Narrative of life: A review of ‘The Place Beyond the Pines

Despite all differences between this movie and the director’s previous films, it’s still a movie by Derek Cianfrance, who seems to have an invisible signature that puts his mark on every single movie he makes. The signature is nothing but a desert between relationships. His characters are all alone, maybe not literally, but deep down inside their soul and in their definition of love and life.
The film is about relationships, human connection, and a child who is involved in the middle of a relationship conflict. However, unlike “Blue Valentine,” which had hidden violence, here the audience is faced with justified violence that Cianfrance completely prepares his audience for from the beginning of the movie. The tattoos on Ryan Gosling’s arm, his job as an entertainer on a motorcycle, and the way he smokes at the beginning of the film, which remind viewers of the western Clint Eastwood movies, all tell us that we will see a movie that shows violence.
In “Blue Valentine,” the violence has been hidden under the acts of characters and has become a cold violence that still hurts but is not obvious. For example, the sex scene between Bobby and Cindy, which provides a disillusioned violence, leads to silence, a silence (suppressed violence) that covers the whole sky of the narrative with a giant dark cloud.
The scene at home between the mother, the father and Cindy confronts the same picture but in a different way. The father starts to complain about food and there is the silence that Cianfrance wants us to pay attention to when the camera moves toward Cindy. The violence finally opens like an old wound and Dean breaks and crashes everything, and after that again silence the silence that, as the audience, we cannot be sure of when it will start to be a storm again. In that scene, Dean seems to be vomiting the explosion of his anger. He is throwing up all the silence and anger that covered the whole atmosphere of the film. He yells instead of all the characters.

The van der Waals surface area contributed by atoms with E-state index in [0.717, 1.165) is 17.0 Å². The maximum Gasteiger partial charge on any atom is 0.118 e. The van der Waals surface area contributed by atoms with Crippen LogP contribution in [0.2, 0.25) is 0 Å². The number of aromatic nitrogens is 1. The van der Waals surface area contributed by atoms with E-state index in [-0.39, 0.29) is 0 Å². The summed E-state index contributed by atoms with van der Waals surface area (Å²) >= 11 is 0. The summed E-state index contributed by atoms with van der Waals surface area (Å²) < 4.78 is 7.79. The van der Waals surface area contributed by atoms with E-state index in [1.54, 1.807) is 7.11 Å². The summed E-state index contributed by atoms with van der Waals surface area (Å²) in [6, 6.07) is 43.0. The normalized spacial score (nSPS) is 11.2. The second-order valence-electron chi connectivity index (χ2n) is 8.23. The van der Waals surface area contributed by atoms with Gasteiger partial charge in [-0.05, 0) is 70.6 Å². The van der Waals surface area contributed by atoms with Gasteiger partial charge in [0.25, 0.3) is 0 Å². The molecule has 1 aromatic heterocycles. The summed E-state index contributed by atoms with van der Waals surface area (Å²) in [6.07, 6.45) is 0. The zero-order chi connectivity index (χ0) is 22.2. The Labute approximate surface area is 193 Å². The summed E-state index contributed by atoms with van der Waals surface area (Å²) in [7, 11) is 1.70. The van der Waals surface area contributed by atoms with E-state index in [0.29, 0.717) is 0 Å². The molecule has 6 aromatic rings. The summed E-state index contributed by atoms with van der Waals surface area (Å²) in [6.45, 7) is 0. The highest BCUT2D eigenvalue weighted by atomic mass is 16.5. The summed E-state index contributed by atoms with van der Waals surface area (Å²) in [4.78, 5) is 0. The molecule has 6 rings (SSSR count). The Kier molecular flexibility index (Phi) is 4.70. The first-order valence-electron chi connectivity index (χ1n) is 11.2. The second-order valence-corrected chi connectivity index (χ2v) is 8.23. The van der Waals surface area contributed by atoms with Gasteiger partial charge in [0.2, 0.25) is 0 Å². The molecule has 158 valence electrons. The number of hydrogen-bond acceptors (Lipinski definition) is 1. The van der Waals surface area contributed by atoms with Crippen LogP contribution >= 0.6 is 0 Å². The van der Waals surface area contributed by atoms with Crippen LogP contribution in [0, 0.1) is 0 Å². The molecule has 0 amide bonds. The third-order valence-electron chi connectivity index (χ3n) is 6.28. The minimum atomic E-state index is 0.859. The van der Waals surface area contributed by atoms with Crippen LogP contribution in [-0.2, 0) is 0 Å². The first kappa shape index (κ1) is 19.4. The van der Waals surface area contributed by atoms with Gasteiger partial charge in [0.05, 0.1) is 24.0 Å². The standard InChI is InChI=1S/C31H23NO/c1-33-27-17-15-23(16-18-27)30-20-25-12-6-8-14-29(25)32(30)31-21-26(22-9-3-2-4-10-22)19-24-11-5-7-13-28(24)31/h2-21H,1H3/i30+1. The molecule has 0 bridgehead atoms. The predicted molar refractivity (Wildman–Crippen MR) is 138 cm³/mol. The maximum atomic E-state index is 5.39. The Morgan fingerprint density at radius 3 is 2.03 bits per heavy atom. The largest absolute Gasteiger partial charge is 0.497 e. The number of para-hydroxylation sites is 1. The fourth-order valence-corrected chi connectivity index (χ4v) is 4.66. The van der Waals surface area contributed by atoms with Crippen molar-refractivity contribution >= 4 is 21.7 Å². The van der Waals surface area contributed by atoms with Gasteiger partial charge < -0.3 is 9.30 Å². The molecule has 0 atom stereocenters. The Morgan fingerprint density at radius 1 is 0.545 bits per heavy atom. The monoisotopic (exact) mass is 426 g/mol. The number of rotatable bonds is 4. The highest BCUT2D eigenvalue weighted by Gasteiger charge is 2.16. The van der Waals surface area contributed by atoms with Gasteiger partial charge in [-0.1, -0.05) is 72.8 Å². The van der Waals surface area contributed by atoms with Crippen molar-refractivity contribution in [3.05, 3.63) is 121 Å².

This role, in “The Place Beyond the Pines,” was assigned to the young Jason. When he points the gun, which was his fathers’, he does not yell or scream. He is looking at Avery with an anger that comes from all the characters of the movie, comes from all their loneliness and pain.
Guns are everywhere in “The Place Beyond the Pines.” They are playing an important role in the narrative of the film. Weapons in this movie are not just a symbol of violence, even though much of the violence in the film arises from them, but they also have characters. Each gun changes the personality of each character to turn him into an aggressive person, something that without a doubt can be called a living weapon. The guns bring regret, and lack of control for whoever the person became and an unknown future for each of them.
This is the reason that, unlike “Blue Valentine,” here we are not dealing with flashbacks. Characters are moving forward without looking back. Cianfrance, in an interview with Alex Belington, says that the movie is like a gun. When you fire the gun, there is no looking back on it and there is no chance to pause. The bullet goes forward as fast as it can.
The characters’ choice of life affects others’ lives, but not in a good way. Having many options, they have picked an aggressive one because they had to, even if we would say, as the audience that there could have been a cleverer choice. In those circumstances, there was barely another choice as the story has been set up.
“The Place Beyond the Pines” begins with violence, continues with violence but ends with silence. Cianfrance knows how to play with these two and take the audience wherever he wants. Like the previous movie, “Blue Valentine,” in the final scene, the character, like a lonely cowboy, leaves everything behind and turns his back to the camera and goes to an unknown future.


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